My hope is that we all have people in the arena with us, cheering us on, even if we fail. And if we do fail, my hope there that there is grace for each of us in that. No matter how broken the vase is.


When You’re Not What You Do

When You’re Not What You Do

When I turned 16, I received a call. It wasn’t on my navy blue Motorola Razor (which was graciously provided with my four year contract at Suncom that I decided to pay for myself). It was from God. I felt as though God had placed it on my heart to devote my life to ministry. It quickly became everything I wanted.

I poured my life, my heart, my soul, everything I did. It became about ministry. I went to bible college, but quickly came home when I realized that bible college was expensive and ministry money would not pay that off well.

While many spent their time in college living it up with weekends and parties and getting good grades, I lived mine on the 4th floor of an old building in downtown Savannah. Leading worship and games and playing cards for too many hours after VBS. I spent it writing songs on a ukulele while riding in the back of an old church mini van that smelled like cheerios on the way to some mission trip or ski trip. I spent it doing what I loved and what I knew I would do for the rest of my life.

Over the next ten years, ministry was my whole world. Sometimes I felt like I was good at it and sometimes I was overwhelmed by how much I had to learn. I lived for the relational side of it and dreaded staff meetings. I jumped from camps to retreats to kick offs, and sighed out massive amounts of exhaustion over aggressive parent emails.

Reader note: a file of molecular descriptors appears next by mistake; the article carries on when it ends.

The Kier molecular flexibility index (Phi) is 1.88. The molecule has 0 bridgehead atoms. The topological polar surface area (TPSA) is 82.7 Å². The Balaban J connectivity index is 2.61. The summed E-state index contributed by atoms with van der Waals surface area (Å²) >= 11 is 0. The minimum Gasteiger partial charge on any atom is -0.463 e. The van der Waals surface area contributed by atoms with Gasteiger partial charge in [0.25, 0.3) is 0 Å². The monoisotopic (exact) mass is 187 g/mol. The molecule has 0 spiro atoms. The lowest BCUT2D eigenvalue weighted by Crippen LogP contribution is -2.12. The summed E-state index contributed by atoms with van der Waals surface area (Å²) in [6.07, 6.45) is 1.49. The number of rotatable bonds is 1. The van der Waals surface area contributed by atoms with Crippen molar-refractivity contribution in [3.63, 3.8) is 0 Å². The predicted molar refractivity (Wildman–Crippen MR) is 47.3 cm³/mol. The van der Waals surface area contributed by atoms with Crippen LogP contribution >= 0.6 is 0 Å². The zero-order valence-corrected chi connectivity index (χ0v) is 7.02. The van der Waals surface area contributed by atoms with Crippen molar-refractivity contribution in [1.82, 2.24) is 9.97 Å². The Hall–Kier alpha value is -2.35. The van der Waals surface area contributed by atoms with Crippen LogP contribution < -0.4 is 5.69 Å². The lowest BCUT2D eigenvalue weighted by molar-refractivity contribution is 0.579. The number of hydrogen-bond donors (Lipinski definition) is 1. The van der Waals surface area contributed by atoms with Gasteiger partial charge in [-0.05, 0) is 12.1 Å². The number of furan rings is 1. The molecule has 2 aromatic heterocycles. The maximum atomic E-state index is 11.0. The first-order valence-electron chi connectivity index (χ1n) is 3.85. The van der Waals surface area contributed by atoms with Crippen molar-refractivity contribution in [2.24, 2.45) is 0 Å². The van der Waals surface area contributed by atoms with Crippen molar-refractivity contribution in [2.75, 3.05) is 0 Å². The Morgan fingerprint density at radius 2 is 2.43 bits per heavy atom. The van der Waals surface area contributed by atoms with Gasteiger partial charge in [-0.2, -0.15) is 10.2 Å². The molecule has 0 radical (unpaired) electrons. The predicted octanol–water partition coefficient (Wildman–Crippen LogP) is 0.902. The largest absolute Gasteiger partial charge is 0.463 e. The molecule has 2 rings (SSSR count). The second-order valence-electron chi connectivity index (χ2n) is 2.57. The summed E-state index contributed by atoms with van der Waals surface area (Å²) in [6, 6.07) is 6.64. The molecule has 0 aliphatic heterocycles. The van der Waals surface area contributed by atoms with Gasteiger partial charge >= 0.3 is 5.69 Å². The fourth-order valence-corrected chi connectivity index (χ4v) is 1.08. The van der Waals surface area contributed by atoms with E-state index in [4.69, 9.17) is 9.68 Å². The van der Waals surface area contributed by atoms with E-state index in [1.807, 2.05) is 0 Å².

I spent a decade learning and falling in love with the ins and outs of the local church. I learned denominations and practices. I learned the differences in what each church believed and what they valued. I served in three very different churches, but loved each one so differently. I loved them because of how they loved Jesus and taught others to love Him well.

I’ve been out of vocational ministry for one week. I never thought I would say that. I never thought I would step out. But I truly believe that God has called me to step out in this season. That’s not a fancy way of me prettying up a circumstance. I believe that to be the truth. It’s my truth, and even if it makes my heart hurt sometimes, it’s a truth that God will continue to unfold in the coming weeks and months and years.

If I’m being honest, there’s a part of me that I feel like I’ve never gotten to know. I’ve never really discovered who I am outside of ministry. Of course student ministry has always been important to me, but I think at some point, it became who I thought I was. I have found that a lot of my identity has been found in ministry and sometimes, dare I say, less in Jesus. Messy, right?

I have grown in my faith and of course I love Jesus. But I also sometimes feel like, I wonder, if I don’t know who I am outside of vocational ministry. It’s time consuming and has consumed a lot of who I am. When it got hard, like really hard, I felt like I started to feel like I was having an identity crisis.

This is what I always thought I would do. This is what I’ve always wanted to do. Do I still want to do this? Am I bad at this? Have I gone my whole life thinking ministry was something that it’s not? Was I something I’m not? 

Identity Crisis. So dramatic, right?

I don’t think I’m done with student ministry forever. Probably not even in this season. I’m just blindly stepping out in faith and allowing God to guide me instead of telling Him what I should be doing. What I’m supposed to be doing. What we talked about me doing.

It’s a weird feeling. Not being in total control. But I also feel like I can finally rest because I don’t have the choice to be in control of some of these things.

It has only been a week, but I think a lot of this season will be me learning that I am not what I do. While I have always loved what I have done, I think I will be learning to truly love who I am, in or out of ministry.

Your People

Your People

Sometimes your contacts are connected to your work email.

But then you don’t have a work email.

It’s ok, though. Because you’ll find your people. They will call you and text you and send you funny memes. And they will love you and ask to take you to get coffee or lunch. Or they will track you down at your favorite coffee shop. Because even though they are your people, they reached out and you couldn’t reach back. They are there, though. They’re your people. That’s their job.